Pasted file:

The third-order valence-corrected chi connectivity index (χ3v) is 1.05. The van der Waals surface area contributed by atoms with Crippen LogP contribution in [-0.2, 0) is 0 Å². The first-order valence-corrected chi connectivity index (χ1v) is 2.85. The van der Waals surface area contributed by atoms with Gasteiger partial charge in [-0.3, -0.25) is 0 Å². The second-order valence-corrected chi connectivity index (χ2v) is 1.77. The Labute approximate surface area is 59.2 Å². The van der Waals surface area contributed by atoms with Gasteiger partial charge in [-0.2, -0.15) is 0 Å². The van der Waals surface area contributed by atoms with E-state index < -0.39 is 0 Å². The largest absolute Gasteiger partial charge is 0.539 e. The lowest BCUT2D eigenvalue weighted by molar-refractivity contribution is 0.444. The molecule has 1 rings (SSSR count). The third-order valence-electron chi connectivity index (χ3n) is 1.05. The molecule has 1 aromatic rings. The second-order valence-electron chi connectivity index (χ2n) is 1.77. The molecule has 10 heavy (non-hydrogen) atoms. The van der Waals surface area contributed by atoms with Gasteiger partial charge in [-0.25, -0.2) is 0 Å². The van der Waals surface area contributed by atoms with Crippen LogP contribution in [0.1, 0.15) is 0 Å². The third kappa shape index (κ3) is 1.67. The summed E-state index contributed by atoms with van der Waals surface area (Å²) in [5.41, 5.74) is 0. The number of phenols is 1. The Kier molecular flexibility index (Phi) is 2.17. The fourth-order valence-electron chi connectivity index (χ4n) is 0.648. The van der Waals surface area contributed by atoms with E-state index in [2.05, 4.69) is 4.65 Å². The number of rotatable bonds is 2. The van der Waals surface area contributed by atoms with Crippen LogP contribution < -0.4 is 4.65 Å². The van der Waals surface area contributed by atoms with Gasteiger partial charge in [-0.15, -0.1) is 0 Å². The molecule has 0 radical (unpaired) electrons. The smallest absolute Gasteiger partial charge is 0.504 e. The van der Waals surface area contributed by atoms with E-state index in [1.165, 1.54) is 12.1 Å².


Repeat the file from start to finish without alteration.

The third-order valence-corrected chi connectivity index (χ3v) is 1.05. The van der Waals surface area contributed by atoms with Crippen LogP contribution in [-0.2, 0) is 0 Å². The first-order valence-corrected chi connectivity index (χ1v) is 2.85. The van der Waals surface area contributed by atoms with Gasteiger partial charge in [-0.3, -0.25) is 0 Å². The second-order valence-corrected chi connectivity index (χ2v) is 1.77. The Labute approximate surface area is 59.2 Å². The van der Waals surface area contributed by atoms with Gasteiger partial charge in [-0.2, -0.15) is 0 Å². The van der Waals surface area contributed by atoms with E-state index < -0.39 is 0 Å². The largest absolute Gasteiger partial charge is 0.539 e. The lowest BCUT2D eigenvalue weighted by molar-refractivity contribution is 0.444. The molecule has 1 rings (SSSR count). The third-order valence-electron chi connectivity index (χ3n) is 1.05. The molecule has 1 aromatic rings. The second-order valence-electron chi connectivity index (χ2n) is 1.77. The molecule has 10 heavy (non-hydrogen) atoms. The van der Waals surface area contributed by atoms with Gasteiger partial charge in [-0.25, -0.2) is 0 Å². The van der Waals surface area contributed by atoms with Crippen LogP contribution in [0.1, 0.15) is 0 Å². The third kappa shape index (κ3) is 1.67. The summed E-state index contributed by atoms with van der Waals surface area (Å²) in [5.41, 5.74) is 0. The number of phenols is 1. The Kier molecular flexibility index (Phi) is 2.17. The fourth-order valence-electron chi connectivity index (χ4n) is 0.648. The van der Waals surface area contributed by atoms with E-state index in [2.05, 4.69) is 4.65 Å². The number of rotatable bonds is 2. The van der Waals surface area contributed by atoms with Crippen LogP contribution < -0.4 is 4.65 Å². The van der Waals surface area contributed by atoms with Gasteiger partial charge in [-0.15, -0.1) is 0 Å². The molecule has 0 radical (unpaired) electrons. The smallest absolute Gasteiger partial charge is 0.504 e. The van der Waals surface area contributed by atoms with E-state index in [1.165, 1.54) is 12.1 Å².